Work is under way to get the railway ready to open on 1st August , with paid staff gradually returning from furlough.

    Bob.
     
  5. Johnb

    Johnb Resident of Nat Pres

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    Thank you. I’ve seen some speculation on another forum and my post was not meant to add to it. It was to hopefully provoke this response from someone in the know. Hopefully if there is still any uninformed nonsense out there it’s now been knocked on the head
     
  6. jonathonag

    jonathonag Well-Known Member

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    Possibly a confirmation on the speculation regarding the Board situation? From the outside, a large resignation suggests there are difficulties that have been experienced. If so, have these been overcome?

    I also suspect it would be in the best interest of the railway to issue some sort of clarification to the events that are taking place. You suggest that the railway will be completing all jobs it has started, however is the confidence there in the railway to fulfill that and to a suitable standard?

    The Patriot group has claimed of issues with work undertaken, the D49 has been evicted and several other projects moving away (one of which only just arrived). Sorry to sound gloomy, but any third parties must surely be questioning if their project will actually be seen through (if there are any left?).
     
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  7. torgormaig

    torgormaig Part of the furniture Friend

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    How do we know that the problems with both groups was not one of proper project management?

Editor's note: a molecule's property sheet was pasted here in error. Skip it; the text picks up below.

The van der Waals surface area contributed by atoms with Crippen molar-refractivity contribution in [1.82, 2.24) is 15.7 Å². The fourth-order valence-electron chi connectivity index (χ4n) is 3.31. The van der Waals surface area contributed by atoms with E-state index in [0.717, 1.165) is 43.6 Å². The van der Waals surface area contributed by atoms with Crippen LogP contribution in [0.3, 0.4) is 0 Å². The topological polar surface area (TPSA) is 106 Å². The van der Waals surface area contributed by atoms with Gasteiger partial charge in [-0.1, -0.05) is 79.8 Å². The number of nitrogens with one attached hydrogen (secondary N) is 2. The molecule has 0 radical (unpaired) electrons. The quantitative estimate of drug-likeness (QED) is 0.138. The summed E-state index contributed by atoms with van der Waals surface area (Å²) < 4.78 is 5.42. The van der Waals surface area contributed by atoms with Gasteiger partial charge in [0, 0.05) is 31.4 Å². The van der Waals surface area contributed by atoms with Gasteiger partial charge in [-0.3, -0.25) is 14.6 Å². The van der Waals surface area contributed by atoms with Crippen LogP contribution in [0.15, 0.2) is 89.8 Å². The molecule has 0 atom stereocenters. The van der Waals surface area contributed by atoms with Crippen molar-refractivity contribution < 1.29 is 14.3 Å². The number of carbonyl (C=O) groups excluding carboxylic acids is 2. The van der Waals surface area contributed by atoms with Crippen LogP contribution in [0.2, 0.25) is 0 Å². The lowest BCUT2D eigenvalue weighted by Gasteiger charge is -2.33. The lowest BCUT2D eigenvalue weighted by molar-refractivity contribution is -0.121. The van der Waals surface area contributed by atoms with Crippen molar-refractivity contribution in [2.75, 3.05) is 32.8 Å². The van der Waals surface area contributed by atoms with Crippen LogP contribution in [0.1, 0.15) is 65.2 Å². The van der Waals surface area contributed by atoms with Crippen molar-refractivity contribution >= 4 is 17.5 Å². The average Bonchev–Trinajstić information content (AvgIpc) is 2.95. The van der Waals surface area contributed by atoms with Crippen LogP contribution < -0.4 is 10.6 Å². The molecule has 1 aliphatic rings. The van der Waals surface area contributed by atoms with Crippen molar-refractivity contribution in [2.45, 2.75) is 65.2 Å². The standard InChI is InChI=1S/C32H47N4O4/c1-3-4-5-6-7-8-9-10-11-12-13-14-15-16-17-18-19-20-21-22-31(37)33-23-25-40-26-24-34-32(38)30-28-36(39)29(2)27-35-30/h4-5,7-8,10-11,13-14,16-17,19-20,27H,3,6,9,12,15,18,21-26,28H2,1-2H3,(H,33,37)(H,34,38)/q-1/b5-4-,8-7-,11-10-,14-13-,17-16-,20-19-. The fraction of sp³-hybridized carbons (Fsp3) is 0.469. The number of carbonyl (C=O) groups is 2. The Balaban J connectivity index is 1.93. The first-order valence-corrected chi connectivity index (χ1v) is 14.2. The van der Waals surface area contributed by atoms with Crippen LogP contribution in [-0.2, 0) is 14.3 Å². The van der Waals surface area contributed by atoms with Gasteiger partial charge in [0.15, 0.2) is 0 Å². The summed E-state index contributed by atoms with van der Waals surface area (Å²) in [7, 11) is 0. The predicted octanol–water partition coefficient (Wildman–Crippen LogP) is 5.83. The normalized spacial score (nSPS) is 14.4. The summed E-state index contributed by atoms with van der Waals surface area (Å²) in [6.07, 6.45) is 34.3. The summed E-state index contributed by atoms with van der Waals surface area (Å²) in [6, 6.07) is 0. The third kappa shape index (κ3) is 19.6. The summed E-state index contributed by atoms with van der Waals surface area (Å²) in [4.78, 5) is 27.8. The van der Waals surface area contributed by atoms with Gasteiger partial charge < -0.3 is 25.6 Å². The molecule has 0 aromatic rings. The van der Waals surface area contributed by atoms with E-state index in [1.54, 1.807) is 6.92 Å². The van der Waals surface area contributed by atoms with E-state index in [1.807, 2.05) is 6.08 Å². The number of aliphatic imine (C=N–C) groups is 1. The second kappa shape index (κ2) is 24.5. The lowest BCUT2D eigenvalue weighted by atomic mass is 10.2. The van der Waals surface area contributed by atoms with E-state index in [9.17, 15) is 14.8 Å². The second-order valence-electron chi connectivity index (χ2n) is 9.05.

Peter
     
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  8. flying scotsman123

    flying scotsman123 Nat Pres stalwart

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    There seem to be too many stories emerging from a variety different groups for that to be the case, although they are all no doubt regretting not keeping a closer eye on their respective projects in hindsight.
    I really must have a ride on the Llangollen Railway soon by the looks of things, every time I've been in past it's been a damned Thomas weekend.
     
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  9. The Dainton Banker

    The Dainton Banker Well-Known Member

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    That was my reading, too. Engineering contracts mis-calculated resulting in cost over-runs and attempts to reduce costs by short-cutting quality / work done. ?

    One thing does puzzle me : the claim that D49 was "evicted". How can that be legal if there is a contract ? And how do you "eject" a locomotive - tow it up the road and leave it out in the snow and ice with its bairns ?? Pictures of the Highland and Irish clearances come to mind :(:(:D
     
  10. jonathonag

    jonathonag Well-Known Member

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    Sadly I cannot link to articles in Steam Railway magazine, but there has been at least one detailed response from an SRPS representative regarding the issues of the D49 overhaul. The SRPS social feeds have also shared the following tonight, as part of a renewed appeal for funds to complete the overhaul of No. 246 :

    "
    Morayshire – ‘Back on the Rails’ Fundraising Appeal - Donate here: www.virginmoneygiving.com/fund/246Morayshire

    D49 No. 246 (62712) ‘Morayshire’ came out of service for her 10-year overhaul in 2015. In 2016 the SRPS agreed a fixed price contract with the Llangollen Railway Company PLC, with a completion expected in March 2018. Additional boiler work was agreed and this extended the completion date into 2019.